Jacobs School of Music alumna brings Miss Indiana crown back to IU -- Indiana University Jacobs School of Music alumna Nicole Pollard has been crowned Miss Indiana 2009. She captured the contest's runner-up title the previous two years after Jacobs alumna soprano Betsy Uschkrat held the crown in 2006. "It is an absolute honor to become Miss Indiana," said Pollard. "I was so thrilled to be crowned, and I still am having a hard time believing it's actually true! The tradition is for the new Miss Indiana to sleep with the crown and sash on the pillow next to her so when she wakes up, she realizes it wasn't a dream. I woke up Sunday morning, smiled to myself and thought, 'I am Miss Indiana. I'm going to Miss America. I am so blessed.'" Read the complete story.


Indiana University Bloomington Scoreboard

Sports schedules and scores will resume in August.

For more information on IU Athletics visit https://iuhoosiers.cstv.com/.


IU in the news

IU discovers test for cancer gene
Indiana Daily Student, July 9 -- IU School of Medicine researchers have developed a new breast cancer diagnostic marker licensed by the cancer diagnostics company Clarient Inc. The cancer diagnostic marker will help physicians determine the aggression of the disease in patients that might result in some patients not having to undergo treatment for less aggressive forms of the disease. Clarient Inc. developed a commercial test based on the research of IU School of Medicine's Harikrishna Nakshatri, Marian J. Morrison and Sunil Badve, associate professor of pathology and laboratory medicine. Researchers Nakshatri and Badve conducted two studies on tissue samples from about 675 patients who had been treated for breast cancer. The studies' results discovered a biomarker that could be tested for FOXA1, a gene known to cause breast cancer. Full story.

Women can ward off osteoporosis by tending to bone health early
Indianapolis Star, July 9 -- When Maralee Baumgardner and her 12-year-old granddaughter share a snack, the septuagenarian and preteen often quaff a glass of milk. A dietitian, Baumgardner has tended to her bone health for years. She walks regularly and monitors her calcium intake closely. The work has paid off for the West Lafayette resident. At 76, her bones remain strong, and she has not experienced the bowed legs her mother and brother had as they aged. The prescription for bone health varies little throughout a woman's life: Exercise, calcium and vitamin D. Sounds simple, right? But statistics say too few listen. About 10 million people have osteoporosis, about 80 percent of them women. By weakening the bones, the disease opens the door to costly and potentially life-altering fractures. Genetic factors determine about 60 to 80 percent of how much bone mass one accrues, but lifestyle still matters, says Dr. Michael Econs, Glenn W. Irwin Jr. professor of endocrinology and metabolism at Indiana University School of Medicine. "Everyone has a genetic potential for what their bone density will be," Econs says. "But whether you reach that genetic potential or not can be influenced by environmental or other health factors." Full story.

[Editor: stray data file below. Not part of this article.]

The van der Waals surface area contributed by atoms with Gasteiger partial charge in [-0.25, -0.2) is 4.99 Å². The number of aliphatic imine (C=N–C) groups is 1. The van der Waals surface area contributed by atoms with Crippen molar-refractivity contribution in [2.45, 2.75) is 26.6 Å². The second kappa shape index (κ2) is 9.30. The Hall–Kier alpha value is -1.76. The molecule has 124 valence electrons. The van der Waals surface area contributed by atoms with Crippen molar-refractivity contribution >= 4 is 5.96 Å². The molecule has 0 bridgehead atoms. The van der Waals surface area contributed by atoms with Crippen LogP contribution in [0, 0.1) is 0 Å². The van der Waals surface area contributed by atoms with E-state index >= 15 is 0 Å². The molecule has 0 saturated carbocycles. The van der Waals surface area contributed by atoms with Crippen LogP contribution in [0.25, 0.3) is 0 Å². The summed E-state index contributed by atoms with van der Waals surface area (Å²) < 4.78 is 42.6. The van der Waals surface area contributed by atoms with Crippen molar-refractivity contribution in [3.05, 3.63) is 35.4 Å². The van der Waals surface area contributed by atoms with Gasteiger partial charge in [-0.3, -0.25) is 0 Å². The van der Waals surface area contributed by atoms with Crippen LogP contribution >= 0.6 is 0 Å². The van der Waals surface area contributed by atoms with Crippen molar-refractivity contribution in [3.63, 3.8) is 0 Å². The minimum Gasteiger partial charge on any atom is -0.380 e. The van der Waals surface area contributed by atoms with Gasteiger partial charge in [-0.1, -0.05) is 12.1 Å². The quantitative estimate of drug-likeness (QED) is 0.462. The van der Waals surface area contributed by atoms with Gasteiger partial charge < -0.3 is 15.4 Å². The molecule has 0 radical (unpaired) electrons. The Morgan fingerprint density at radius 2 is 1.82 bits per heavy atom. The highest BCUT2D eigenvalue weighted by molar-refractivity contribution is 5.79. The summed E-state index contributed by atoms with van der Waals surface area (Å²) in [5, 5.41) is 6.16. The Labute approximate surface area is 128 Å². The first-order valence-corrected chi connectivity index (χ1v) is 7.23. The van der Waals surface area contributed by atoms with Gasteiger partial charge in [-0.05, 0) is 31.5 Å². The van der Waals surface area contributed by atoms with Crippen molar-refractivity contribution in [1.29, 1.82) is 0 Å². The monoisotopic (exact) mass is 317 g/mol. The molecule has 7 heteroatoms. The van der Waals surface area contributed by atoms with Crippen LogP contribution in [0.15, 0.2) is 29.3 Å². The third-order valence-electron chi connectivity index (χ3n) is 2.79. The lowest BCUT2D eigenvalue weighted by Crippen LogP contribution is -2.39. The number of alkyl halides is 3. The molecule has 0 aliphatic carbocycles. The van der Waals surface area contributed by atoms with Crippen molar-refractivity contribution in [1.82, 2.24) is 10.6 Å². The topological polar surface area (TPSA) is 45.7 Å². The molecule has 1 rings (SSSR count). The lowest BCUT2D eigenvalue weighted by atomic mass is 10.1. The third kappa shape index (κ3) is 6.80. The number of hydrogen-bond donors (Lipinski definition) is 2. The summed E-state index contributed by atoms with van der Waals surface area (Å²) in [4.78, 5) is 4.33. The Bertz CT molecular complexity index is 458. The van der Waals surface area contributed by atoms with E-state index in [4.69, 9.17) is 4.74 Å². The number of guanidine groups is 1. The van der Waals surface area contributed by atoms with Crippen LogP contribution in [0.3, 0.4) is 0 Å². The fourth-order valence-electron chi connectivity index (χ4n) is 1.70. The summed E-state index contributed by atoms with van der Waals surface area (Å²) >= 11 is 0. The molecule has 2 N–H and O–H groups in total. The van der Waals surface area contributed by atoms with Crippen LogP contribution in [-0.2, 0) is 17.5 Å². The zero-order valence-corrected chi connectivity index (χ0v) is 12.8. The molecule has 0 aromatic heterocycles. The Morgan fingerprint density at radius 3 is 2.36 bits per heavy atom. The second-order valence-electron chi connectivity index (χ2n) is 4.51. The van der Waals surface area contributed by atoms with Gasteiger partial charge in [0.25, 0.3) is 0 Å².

Barefoot coach inspires teen to begin collecting shoes
Delaware News, July 8 -- Inspired by the story of a barefoot college basketball coach in Indiana, a pair of Grandview Heights residents have decided to collect shoes. If it doesn't make sense yet, it will. Thirteen-year-old Gabriela Romero Rose and her mother, Charity Romero Rose, said they were watching a story on television about Indiana University-Purdue University at Indianapolis men's basketball coach Ron Hunter. He coached a game in his bare feet to raise awareness about Samaritan's Feet -- a nonprofit organization that collects new shoes and gives them to children around the world -- during the NCAA basketball tournament this spring. Gabriela Romero Rose, who played basketball, said Hunter's story made a mark. "That's what kind of inspired me," Romero Rose said. "I thought, I could do something like that." Full story.

Strength Training Is Good for Seniors; Study Shows Progressive Resistance Training Improves Daily Activities
WebMD, July 8 -- Senior citizens, you may want to consider hitting the weight room. A new review, which compiles data from more than 100 clinical trials, concludes that progressive resistance training can help older people in daily activities, such as climbing stairs and fixing dinner. The study, published in the Cochrane Library, examined 121 trials with a total of 6,700 older participants. In most of the studies, progressive resistance training, or PRT, was performed two to three times a week at a high intensity. "Older adults seem to benefit from this type of exercise even at the age of 80, and even with some type of health condition," researcher Chiung-ju Liu of the department of occupational therapy at Indiana University in Indianapolis says in a news release. "The data support the idea that muscle strength is largely improved after the training, and the impact on older adults' daily activities can be significant. Simply having enough strength to do things such as carrying groceries would make a difference for seniors." Full story.


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Get more news from IU at the following frequently-visited university Web sites:

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-- For IU Bloomington athletics news, go to: https://iuhoosiers.collegesports.com/.

-- For IUPUI athletics news, go to: https://www.iupuijags.com/.

-- For audio and video clips of IU events, go to: https://broadcast.iu.edu/.

-- For an IU Calendar of Events, go to: https://events.iu.edu/.

-- For faculty and staff news at IU, go to: https://www.homepages.indiana.edu.

-- Find people and e-mail addresses at any IU campus at: https://www.iub.edu/people/address.shtml